Liberty, library, heave and heaven, Rachel, ache, moustache, eleven. We say hallowed, but allowed, People, leopard, towed, but vowed. Mark the differences, moreover, Between mover, cover, clover; Leeches, breeches, wise, precise, Chalice, but police and lice; Camel, constable, unstable, Principle, disciple, label.

Petal, panel, and canal, Wait, surprise, plait, promise, pal. Worm and storm, chaise, chaos, chair, Senator, spectator, mayor. Tour, but our and succour, four. Gas, alas, and Arkansas. Sea, idea, Korea, area, Psalm, Maria, but malaria. Youth, south, southern, cleanse and clean. Doctrine, turpentine, marine.

Compare alien with Italian, Dandelion and battalion. Sally with ally, yea, ye, Eye, I, ay, aye, whey, and key. Say aver, but ever, fever, Neither, leisure, skein, deceiver. Heron, granary, canary. Crevice and device and aerie.

Face, but preface, not efface. Phlegm, phlegmatic, ass, glass, bass. Large, but target, gin, give, verging, Ought, out, joust and scour, scourging. Ear, but earn and wear and tear Do not rhyme with here but ere. Seven is right, but so is even, Hyphen, roughen, nephew Stephen, Monkey, donkey, Turk and jerk, Ask, grasp, wasp, and cork and work.

Pronunciation -- think of Psyche! Is a paling stout and spikey? Won't it make you lose your wits, Writing groats and saying grits? It's a dark abyss or tunnel: Strewn with stones, stowed, solace, gunwale, Islington and Isle of Wight, Housewife, verdict and indict.

Finally, which rhymes with enough -- Though, through, plough, or dough, or cough? Hiccough has the sound of cup. My advice is to give up!!!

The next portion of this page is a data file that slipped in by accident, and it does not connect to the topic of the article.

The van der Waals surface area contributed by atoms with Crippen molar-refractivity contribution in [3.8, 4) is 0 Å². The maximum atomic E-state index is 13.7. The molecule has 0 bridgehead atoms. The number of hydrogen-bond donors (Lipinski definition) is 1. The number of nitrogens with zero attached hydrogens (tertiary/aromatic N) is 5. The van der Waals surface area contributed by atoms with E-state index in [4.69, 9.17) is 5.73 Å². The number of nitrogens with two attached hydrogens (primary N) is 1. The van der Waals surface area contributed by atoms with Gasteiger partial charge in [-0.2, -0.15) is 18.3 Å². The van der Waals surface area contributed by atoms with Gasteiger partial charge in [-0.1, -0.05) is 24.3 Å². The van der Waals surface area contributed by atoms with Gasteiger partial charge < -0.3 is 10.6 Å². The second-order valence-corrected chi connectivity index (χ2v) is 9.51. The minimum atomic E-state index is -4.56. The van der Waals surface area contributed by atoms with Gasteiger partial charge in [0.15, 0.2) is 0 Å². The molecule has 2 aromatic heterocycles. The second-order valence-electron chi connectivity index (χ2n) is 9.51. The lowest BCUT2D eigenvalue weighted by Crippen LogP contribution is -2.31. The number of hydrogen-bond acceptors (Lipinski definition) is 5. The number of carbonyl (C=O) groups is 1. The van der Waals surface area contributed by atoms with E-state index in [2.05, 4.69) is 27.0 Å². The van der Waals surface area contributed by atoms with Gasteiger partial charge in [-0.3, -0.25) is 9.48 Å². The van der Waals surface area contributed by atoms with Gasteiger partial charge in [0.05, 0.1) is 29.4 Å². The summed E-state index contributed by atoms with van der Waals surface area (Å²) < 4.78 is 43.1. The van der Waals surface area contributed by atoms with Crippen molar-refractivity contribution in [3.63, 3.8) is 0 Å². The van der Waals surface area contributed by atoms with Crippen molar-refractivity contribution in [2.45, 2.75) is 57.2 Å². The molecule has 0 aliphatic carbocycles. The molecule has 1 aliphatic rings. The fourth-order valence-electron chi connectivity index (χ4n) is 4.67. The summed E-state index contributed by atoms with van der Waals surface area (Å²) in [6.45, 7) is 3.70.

-- Gerard Nolst Trenité a.k.a. Charivarius

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"Oranges smoranges, who says! Oranges smoranges, who says! Oranges smoranges, who says! There's no rhyme for oranges" - Witchy Poo –  Binary Worrier Feb 18 '09 at 11:25
    
Author very much known! Oh wait, I'll just edit your post. –  Konrad Rudolph Feb 18 '09 at 12:33
    
That said, the above text contains several irreguliarities that disagree both with the Wikipedia and my source (but then, the latter two disagree as well, on some accounts). –  Konrad Rudolph Feb 18 '09 at 12:38
    
@Konrad, thanks, when I found it some years ago it was unattributed. –  Ed Guiness Feb 18 '09 at 12:58
    
I believe that languages gravitate towards a steady state of of overall complexity. English has relativey simple grammar and a very simple script, so it developed a godawful mess in spelling. Japanese, on the other hand, has very simple grammar and spelling, but forces you to memorize thousands of different characters to be considered fully literate. –  Michael Borgwardt May 24 '09 at 0:57

I like "gwid" for GUID.

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And I like pancakes for breakfast –  Ed Guiness Feb 18 '09 at 11:29
    
It's not a question of what you like for breakfast, but rather how you pronounce OM NOM NOM. –  marijne Feb 18 '09 at 15:09
1  
I know a lot of Microsofties who agree with you. See my comment on the question. –  Peter Wone Feb 24 '09 at 0:36

GOO-eed

GOO-ee (identical in pronunciation to "gooey" ("sticky"))

Hard G

oo as "zoo"

ee as in speed

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Yes, thank you. I say goo-eed as well, at least when I’m feeling too lazy to sound out each letter. –  Synetech Feb 22 '11 at 5:54

The last one is obviously C-pound.

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+1 for TDWTF reference. –  jrummell Sep 23 '09 at 15:22

GUID: jee yoo i dee

GUI: goo ee

C#: see sharp

The first is spelled out, G-U-I-D. The second is said as a word. The third is what microsoft appears to use, and given that it's their language their pronunciation is likely universal.